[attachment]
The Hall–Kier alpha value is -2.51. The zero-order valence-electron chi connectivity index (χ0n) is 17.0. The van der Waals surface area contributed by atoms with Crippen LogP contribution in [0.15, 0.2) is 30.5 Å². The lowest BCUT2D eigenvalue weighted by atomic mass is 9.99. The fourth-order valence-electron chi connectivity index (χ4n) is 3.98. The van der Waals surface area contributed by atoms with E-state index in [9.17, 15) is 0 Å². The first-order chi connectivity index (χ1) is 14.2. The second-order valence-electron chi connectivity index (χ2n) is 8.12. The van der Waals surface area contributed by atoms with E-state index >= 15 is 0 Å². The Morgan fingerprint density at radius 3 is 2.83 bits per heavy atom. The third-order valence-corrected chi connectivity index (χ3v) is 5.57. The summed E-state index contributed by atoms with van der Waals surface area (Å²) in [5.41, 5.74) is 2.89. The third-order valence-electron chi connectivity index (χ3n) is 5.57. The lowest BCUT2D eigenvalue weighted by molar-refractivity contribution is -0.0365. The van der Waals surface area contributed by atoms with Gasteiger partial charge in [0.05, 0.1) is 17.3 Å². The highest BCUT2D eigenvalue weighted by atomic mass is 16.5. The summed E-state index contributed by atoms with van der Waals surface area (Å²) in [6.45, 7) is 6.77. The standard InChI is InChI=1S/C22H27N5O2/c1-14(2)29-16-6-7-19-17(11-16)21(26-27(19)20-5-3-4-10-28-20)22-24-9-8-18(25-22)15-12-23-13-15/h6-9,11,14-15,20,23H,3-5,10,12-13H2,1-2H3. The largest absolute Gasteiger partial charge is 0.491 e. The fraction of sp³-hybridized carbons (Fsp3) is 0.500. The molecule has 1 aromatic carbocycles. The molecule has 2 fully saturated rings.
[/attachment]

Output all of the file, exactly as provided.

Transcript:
The Hall–Kier alpha value is -2.51. The zero-order valence-electron chi connectivity index (χ0n) is 17.0. The van der Waals surface area contributed by atoms with Crippen LogP contribution in [0.15, 0.2) is 30.5 Å². The lowest BCUT2D eigenvalue weighted by atomic mass is 9.99. The fourth-order valence-electron chi connectivity index (χ4n) is 3.98. The van der Waals surface area contributed by atoms with E-state index in [9.17, 15) is 0 Å². The first-order chi connectivity index (χ1) is 14.2. The second-order valence-electron chi connectivity index (χ2n) is 8.12. The van der Waals surface area contributed by atoms with E-state index >= 15 is 0 Å². The Morgan fingerprint density at radius 3 is 2.83 bits per heavy atom. The third-order valence-corrected chi connectivity index (χ3v) is 5.57. The summed E-state index contributed by atoms with van der Waals surface area (Å²) in [5.41, 5.74) is 2.89. The third-order valence-electron chi connectivity index (χ3n) is 5.57. The lowest BCUT2D eigenvalue weighted by molar-refractivity contribution is -0.0365. The van der Waals surface area contributed by atoms with Gasteiger partial charge in [0.05, 0.1) is 17.3 Å². The highest BCUT2D eigenvalue weighted by atomic mass is 16.5. The summed E-state index contributed by atoms with van der Waals surface area (Å²) in [6.45, 7) is 6.77. The standard InChI is InChI=1S/C22H27N5O2/c1-14(2)29-16-6-7-19-17(11-16)21(26-27(19)20-5-3-4-10-28-20)22-24-9-8-18(25-22)15-12-23-13-15/h6-9,11,14-15,20,23H,3-5,10,12-13H2,1-2H3. The largest absolute Gasteiger partial charge is 0.491 e. The fraction of sp³-hybridized carbons (Fsp3) is 0.500. The molecule has 1 aromatic carbocycles. The molecule has 2 fully saturated rings.